For about five years beginning in 2004, happy slapping became a UK fad. Happy slapping is the phenomenon whereby kids assault someone while being taped by a friend on their mobile phone: afterwards the video is uploaded to a site like YouTube.[8][9][10] Media coverage of the alleged trend led to a nationwide moral panic, including a call by one member of parliament for schools to block mobile phone signals.[11]

Usage and meaning[edit]

The purpose of a slap is often to humiliate, more than injure. A "slap in the face" is a common idiom, dating back to the late 1800s, that means to rebuke, rebuff or insult.[12]

In his 2004 text The Naked Woman: A Study of the Female Body, anthropologist Desmond Morris defines what he calls the "cheek slap," which he describes as "the classic action of a lady responding to the unwelcome attentions of a male." Morris categorizes the cheek slap as a "display blow", meaning one that is impossible to ignore but doesn't cause much damage.[13]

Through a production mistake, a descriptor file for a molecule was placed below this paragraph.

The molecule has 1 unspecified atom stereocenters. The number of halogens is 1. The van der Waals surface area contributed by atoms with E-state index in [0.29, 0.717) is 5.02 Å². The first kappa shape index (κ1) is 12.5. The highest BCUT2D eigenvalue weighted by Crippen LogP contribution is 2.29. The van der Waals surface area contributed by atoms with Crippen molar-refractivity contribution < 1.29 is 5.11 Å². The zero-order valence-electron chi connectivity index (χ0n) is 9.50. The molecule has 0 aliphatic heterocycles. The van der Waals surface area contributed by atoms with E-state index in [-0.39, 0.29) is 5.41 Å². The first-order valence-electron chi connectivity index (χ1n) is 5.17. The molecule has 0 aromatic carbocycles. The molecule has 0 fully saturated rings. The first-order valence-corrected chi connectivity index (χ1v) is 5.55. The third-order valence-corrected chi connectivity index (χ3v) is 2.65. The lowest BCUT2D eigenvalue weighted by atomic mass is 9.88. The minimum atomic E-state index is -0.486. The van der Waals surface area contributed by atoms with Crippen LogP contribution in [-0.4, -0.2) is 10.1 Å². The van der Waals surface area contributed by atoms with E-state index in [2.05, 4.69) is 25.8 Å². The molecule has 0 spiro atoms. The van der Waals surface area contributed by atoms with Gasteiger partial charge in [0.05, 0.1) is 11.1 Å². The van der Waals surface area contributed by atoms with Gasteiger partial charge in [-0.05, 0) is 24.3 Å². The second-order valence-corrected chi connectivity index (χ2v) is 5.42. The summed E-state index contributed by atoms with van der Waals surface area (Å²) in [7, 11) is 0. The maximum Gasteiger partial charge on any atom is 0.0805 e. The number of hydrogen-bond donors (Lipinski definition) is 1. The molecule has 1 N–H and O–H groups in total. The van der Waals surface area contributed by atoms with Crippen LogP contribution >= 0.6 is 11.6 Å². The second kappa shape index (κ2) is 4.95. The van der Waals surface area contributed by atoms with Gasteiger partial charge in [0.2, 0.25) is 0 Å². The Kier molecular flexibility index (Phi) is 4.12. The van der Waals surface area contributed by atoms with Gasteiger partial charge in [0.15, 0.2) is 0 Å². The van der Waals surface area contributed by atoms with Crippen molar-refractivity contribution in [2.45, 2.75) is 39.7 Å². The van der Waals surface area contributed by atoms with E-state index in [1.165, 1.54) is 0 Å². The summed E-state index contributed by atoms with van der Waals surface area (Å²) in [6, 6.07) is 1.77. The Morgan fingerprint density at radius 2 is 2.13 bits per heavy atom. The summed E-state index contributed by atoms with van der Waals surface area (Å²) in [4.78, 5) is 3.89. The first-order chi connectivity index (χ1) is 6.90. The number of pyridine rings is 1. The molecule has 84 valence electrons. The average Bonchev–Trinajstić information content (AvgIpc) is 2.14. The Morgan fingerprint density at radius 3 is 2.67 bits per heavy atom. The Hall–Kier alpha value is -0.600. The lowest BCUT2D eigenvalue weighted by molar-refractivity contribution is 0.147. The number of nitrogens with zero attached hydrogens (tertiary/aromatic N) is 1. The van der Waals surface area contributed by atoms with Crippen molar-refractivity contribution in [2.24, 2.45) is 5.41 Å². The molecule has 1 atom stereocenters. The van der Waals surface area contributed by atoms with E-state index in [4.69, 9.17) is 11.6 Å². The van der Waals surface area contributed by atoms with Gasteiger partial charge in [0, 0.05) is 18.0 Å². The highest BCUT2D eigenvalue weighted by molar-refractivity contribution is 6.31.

The word "slap" is frequently used to minimize the perceived violence of an act, even if the act was especially severe. One person may hit another across the face and injure them severely, but in calling it a slap, it may seem less severe, since slapping is often associated with minor violence.[14][15]

Cultural aspects[edit]